VMware vSphere 5.1 has introduced Virtual Hardware version 9 (vmx-09). With the latest hardware version, VMs can have up to 64 vCPU, 1Bt of RAM or hardware accelerated 3D graphics (VMware View only). Together with VHV (virtualized hardware virtualization) improvements and less reboot requirements (from the vmx-09 and onwards), the overall management of versioning of virtual hardware and VMware tools installed per VM, has been changed too. The Default VM Compatibility Level decides what version of virtual hardware is presented as default for the VMs running on your host (cluster)/datacenter.
The Default VM compatibility level is set at the cluster level or at the datacenter level. The compatibility level determines the virtual hardware available to the virtual machine. The virtual hardware corresponds to the physical hardware available on the host machine. You can schedule an upgrade of the compatibility level to make a virtual machine compatible with newer versions of ESXi running on the host.
Depending on your needs and the age of your hosts, which compatibility level they can provide, I imagine that setting will vary for each user individually. I would say that more people would be able to use rather the cluster level, than the datacenter level.
Default VM Compatibility Level will be set at the cluster level or at the datacenter level. Settings done through vSphere Web client: Hosts and clusters > right click cluster > All vCenter Actions > Edit Default VM Compatibility.
Once you set the default VM compatibility level, you can schedule upgrade of selected VMs which are running withing your cluster (datacenter). You can do it two ways:
1. Through the vSphere Client ( The Windows C++) – by selecting the VMs which you want to upgrade the virtual hardware, and then doing a right click > upgrade virtual hardware.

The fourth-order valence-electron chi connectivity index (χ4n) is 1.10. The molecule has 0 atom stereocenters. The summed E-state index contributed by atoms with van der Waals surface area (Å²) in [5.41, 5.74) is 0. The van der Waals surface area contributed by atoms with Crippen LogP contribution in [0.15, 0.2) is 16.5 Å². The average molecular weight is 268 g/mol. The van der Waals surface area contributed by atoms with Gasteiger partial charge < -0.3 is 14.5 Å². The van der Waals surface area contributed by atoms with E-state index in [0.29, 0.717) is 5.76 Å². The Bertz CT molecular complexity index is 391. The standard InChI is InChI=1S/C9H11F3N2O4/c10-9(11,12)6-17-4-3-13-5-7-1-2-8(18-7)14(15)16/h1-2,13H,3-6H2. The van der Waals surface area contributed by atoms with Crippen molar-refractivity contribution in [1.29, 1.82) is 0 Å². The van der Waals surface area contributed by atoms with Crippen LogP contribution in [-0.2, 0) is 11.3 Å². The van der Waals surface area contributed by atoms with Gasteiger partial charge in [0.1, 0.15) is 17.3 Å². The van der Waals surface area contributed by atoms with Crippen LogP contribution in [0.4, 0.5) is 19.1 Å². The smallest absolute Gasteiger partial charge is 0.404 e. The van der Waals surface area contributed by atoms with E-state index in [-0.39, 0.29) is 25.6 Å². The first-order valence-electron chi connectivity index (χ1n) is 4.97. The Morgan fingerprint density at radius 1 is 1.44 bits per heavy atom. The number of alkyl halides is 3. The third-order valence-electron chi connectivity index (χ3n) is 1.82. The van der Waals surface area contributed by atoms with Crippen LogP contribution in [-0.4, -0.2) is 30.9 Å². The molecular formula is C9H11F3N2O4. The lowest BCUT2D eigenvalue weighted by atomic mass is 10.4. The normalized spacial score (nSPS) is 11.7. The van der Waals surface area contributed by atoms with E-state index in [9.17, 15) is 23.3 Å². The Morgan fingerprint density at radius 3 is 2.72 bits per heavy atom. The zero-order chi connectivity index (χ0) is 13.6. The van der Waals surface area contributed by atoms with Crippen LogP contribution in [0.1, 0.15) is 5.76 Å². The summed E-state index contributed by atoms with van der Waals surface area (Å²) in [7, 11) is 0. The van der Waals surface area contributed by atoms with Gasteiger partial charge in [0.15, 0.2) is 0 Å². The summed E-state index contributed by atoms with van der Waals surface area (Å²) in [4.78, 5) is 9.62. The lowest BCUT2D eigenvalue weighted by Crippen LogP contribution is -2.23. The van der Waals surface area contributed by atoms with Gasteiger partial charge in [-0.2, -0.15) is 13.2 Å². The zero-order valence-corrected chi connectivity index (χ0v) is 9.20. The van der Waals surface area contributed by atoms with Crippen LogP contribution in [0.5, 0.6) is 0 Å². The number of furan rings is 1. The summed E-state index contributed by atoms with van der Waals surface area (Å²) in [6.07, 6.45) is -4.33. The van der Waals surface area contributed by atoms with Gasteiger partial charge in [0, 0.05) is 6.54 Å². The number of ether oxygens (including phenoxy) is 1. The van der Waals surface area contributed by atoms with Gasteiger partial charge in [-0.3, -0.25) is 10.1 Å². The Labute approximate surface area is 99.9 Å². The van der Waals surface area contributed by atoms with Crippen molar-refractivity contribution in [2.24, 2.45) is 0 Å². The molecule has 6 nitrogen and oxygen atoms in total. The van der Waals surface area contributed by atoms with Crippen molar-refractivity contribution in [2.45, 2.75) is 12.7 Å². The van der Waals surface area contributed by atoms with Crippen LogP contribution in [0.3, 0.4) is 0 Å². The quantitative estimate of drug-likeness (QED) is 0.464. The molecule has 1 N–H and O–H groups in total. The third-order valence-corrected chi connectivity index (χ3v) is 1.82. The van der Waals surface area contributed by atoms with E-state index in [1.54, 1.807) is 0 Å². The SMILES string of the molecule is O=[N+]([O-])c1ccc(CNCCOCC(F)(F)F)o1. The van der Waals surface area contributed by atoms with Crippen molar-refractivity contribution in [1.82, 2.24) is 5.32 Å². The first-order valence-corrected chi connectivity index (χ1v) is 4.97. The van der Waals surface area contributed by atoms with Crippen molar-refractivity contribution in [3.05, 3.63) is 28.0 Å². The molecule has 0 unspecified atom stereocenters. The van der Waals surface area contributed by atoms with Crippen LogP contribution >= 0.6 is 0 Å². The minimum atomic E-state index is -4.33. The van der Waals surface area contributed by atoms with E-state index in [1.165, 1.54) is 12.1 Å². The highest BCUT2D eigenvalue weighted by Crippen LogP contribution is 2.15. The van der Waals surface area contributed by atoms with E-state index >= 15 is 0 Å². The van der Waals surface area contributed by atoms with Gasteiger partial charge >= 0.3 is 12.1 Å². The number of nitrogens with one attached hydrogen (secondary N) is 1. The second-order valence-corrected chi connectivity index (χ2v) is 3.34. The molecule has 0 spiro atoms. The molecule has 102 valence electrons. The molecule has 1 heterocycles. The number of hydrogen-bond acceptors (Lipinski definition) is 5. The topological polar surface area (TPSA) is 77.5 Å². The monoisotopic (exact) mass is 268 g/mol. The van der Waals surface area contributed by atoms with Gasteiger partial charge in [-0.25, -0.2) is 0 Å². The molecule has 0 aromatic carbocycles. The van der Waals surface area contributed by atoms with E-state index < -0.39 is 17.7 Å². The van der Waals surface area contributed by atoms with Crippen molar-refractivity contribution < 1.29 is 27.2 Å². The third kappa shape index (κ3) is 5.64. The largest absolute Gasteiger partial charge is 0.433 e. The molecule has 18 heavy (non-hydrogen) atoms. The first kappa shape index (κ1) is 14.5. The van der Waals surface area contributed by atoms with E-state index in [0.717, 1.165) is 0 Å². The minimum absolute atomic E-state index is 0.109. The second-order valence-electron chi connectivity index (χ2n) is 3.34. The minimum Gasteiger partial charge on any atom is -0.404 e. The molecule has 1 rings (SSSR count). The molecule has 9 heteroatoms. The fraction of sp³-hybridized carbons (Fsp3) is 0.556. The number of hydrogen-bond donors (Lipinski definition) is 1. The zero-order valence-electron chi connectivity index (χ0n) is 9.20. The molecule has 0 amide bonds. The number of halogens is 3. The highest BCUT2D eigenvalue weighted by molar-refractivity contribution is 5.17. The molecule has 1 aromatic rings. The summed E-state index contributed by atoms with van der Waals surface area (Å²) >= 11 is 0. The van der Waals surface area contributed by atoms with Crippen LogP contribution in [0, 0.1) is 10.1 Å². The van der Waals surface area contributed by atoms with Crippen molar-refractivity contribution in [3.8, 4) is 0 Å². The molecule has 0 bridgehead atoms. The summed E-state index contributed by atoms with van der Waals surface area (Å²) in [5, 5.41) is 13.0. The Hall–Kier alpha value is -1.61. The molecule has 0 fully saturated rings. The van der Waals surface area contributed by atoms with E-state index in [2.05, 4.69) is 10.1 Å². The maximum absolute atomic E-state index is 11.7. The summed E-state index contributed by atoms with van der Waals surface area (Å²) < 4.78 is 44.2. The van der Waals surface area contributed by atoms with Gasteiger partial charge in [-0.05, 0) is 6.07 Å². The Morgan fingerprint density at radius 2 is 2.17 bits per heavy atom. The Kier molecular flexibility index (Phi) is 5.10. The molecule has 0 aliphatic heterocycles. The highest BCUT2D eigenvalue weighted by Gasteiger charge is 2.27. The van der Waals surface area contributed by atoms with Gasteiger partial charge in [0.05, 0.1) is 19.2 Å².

If you can’t see the menu, than the VM is powered ON or the VM is running already the latest virtual hardware. Note: As usually, you should make sure that you take a snapshot of your VM before or create a backup, in case something goes wrong and you want to go back.
2. Through the new vSphere web client - you can then easily schedule the upgrade of the virtual hardware by selecting several VMs, and run the assistant, which enables you to schedule the process for running VMs. It means that the process of upgrade of the virtual hardware is scheduled and will be executed during the next reboot of those VMs.
While executing the assistant you’ll get a warning concerning the backup of your VMs, that the process is irreversible etc… And also you’ll be able to select the VM compatibility level (ESXi 5.1, or lower ESXi 5.0, ESXi 4.X etc.. ), but the default level is presented first. That’s the one you’ve setup at the cluster level.
Plan ahead, since the VM with the latest virtual hardware version won’t be able to run on older hosts running ESXi 4.1 or 5.0. Or it might loose some of the functionality.
There is a VMware KB 1003746 which states exactly that:
A VMware product cannot power on a virtual machine with a virtual hardware version that is higher than what it supports.
Note: If a virtual machine is created on a VMware product that supports a given virtual hardware version and is then migrated to a VMware product that does not support this level of virtual hardware, it does not power on.
The initiation of VM hardware upgrade is done by selecting the VM (or one several VMs at the same time) > then through the menu All vSphere Actions > Schedule VM Compatibility wizard.
You can click to enlarge.
There is also an option where you can select Only upgrade after normal guest OS shutdown. This option prevents the scheduled upgrade if there is a crash in that VM or any other problems, and the VM does not shut down or restarts normally.
If you’re protecting your infrastructure with good backup software, you’re sure that your backups are correct and you’re able to restore, then you should be safe.
Hope it clears out some misunderstanding on the subject.
Update: The Virtual Hardware versions and VMware Tools table recap can be also found at the Free ESXi 5.1 reference poster, which is a free download.
Here is a screenshot from the Virtual Hardware Support table: